What Happens When You Get Audited By the IRS?

Tax season is here and some people either love this time of year or hate it.

Each year taxes get slightly more complicated for me since I’m not self-employed and recently got married. When changes are made to your income, marital status, or assets, it’s likely that it can affect your taxes.

Getting married, changing careers, and buying a house are all reasons to go over your taxes closely and with a more critical eye.

No one wants to go through the process of being audited, but it’s possible for you or the person who files your taxes to make a mistake so there’s always a possibility.

Luckily, I’ve never been audited myself but my friend Jason has so I reached out to him to hear first hand how the process was for him and the steps he took to get back in good graces with the IRS.

If you’ve been audited recently or are interesting in learning about what you should do if it ever happens to you, here are a few important things you should know.

Sometimes the IRS Doesn’t Always Reach Out Quickly

Jason Butler filed his 2013 taxes like usual and thought nothing of it after everything was said and done. In November of 2015, almost two years later, he received a letter from the IRS stating that he was being audited.

“All of the sudden, I was asked to provide a 1098 T form and a 1099 form and I was shocked,” said Jason, founder of the site The Butler Journal.

Last year, the number of expected audits hovered around 1 million. It’s not uncommon to find out that you’ve been audited by the IRS and the first thing you should do if you receive a letter is to make sure it is actually coming from the IRS. The next thing you’ll need to do is weigh your options and clear up any issues.

It’s important to realize that the IRS can audit you years after you’ve filed a suspicious tax return so it’s always best to stay organized.

Understanding What the IRS Wants

The IRS may audit you if anything looks suspicious or ‘outside of the norm’ when reviewing your tax paperwork. The auditor will most likely recommend that you make a correction which could mean paying more money in some cases.

You only have two options at this point since you can either agree with the IRS that you need to make a change or you can fight against it if you’re sure you aren’t in the wrong.

Since the whole process can be confusing and hectic, Jason sought out help from a trusted friend who does taxes. He realized that in his case, the IRS was correct and he did not report income for extra earnings he made that tax year.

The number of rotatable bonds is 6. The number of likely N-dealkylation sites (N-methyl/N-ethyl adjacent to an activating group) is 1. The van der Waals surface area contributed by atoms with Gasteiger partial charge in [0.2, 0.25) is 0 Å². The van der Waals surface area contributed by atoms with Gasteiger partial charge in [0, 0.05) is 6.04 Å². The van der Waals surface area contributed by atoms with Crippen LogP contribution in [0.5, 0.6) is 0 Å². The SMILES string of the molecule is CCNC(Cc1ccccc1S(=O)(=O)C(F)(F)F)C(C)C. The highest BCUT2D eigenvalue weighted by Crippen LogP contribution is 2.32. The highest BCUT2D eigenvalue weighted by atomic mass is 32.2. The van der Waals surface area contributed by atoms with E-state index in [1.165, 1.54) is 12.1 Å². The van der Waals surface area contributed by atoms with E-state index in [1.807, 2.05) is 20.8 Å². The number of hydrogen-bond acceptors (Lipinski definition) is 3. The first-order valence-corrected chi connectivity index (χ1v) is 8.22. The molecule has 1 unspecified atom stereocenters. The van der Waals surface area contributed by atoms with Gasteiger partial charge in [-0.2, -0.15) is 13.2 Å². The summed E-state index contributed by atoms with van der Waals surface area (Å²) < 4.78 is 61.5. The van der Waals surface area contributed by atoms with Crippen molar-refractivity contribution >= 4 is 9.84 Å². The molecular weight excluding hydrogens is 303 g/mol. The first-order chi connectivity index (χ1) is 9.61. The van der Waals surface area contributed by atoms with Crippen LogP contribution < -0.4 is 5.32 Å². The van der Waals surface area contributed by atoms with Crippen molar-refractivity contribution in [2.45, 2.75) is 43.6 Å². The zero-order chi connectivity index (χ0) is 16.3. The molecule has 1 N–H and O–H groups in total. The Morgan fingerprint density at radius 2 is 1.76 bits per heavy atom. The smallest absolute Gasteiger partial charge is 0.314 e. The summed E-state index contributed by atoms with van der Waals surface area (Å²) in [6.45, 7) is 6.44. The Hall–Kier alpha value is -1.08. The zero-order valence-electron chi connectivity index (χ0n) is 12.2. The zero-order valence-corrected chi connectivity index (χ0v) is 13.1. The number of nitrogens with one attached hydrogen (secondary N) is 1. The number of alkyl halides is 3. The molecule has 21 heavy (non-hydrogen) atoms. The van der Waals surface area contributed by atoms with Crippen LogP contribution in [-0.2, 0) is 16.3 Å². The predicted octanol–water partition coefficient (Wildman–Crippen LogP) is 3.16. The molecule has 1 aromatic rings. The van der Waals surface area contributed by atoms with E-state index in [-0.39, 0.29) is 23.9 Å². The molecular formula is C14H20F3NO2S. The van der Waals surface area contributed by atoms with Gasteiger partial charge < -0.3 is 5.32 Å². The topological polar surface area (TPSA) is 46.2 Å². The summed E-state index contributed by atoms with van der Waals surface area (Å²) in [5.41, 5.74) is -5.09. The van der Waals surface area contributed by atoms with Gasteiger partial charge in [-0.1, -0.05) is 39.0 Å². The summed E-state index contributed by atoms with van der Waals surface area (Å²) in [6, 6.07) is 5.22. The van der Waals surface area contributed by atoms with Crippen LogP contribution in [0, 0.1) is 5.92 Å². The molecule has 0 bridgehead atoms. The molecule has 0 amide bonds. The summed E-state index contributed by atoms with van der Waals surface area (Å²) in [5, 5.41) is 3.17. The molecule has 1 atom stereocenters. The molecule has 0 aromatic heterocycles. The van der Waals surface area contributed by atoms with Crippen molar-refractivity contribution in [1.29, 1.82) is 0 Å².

“The overall process took about 4 months to sort out,” Jason said. “I realized I never turned in a form and I owed money.

Jason’s situation was not one of the most severe cases and he was lucky to be able to sort everything out without having to hire a 3rd party company or accountant to go through all his records for him.

He said his first option was seeking professional help but he kept receiving conflicting information from other sources so he decided to go to someone he knew very well and trusted to give him honest advice and guidance.

If you’ve been audited and are confused about how the whole process works and what you need to do, I’d highly recommend talking to a tax profession who you trust about it or even seeking out legal help. I can’t really provide specific tax information here since I’m not a tax expert and there are various different reasons why someone may be audited. Just to summarize, here are a few different types of tax audits the IRS can do:

Correspondence Audit: For this type of audit, the IRS service center asks you for more information concerning a part of your tax return which generally includes receipts, checks, etc.

Office Audit: In this case, the IRS will often ask you to bring certain documents into your local IRS office to conduct the audit in person.

Field Audit: For this type of audit, an IRS agent comes to your place of business to conduct the audit in person.

Taxpayer Compliance Measurement Program Audit: This is a complex type of audit where every part of your tax return must be reviewed and verified. The purpose of this audit is to update the data used to write the computer scoring program.

Once you know what type of audit you’re experiencing, you’ll be able to seek out help and counsel from reliable resources.

Preventing Being Audited

If you are on the other side of the spectrum when you get audited and you need to prove you made certain payments, you’ll need to organize all your tax information and continue to keep important paperwork on record.

Nothing is worse than being asked to come up with paperwork and receipts you don’t even have. It will also help to get your taxes filed the same way each year. If you are working with a CPA who does a good job, it pays off to have someone on your side who is familiar with your situation and has a copy of all your documents and payments.

For Jason, he learned a lot from being audited and while no one can control when and how often they get audited, he is taking preventative measures to avoid letting it happen again.

“I learned to stay organized and bring all my tax information with me when I go to file moving forward,” said Jason.

“It doesn’t hurt to double and triple check either. Whenever I receive extra income that is more than $600 for the year, I plan to report it on the correct form.”

Have you ever been audited before?

Posted in: Money

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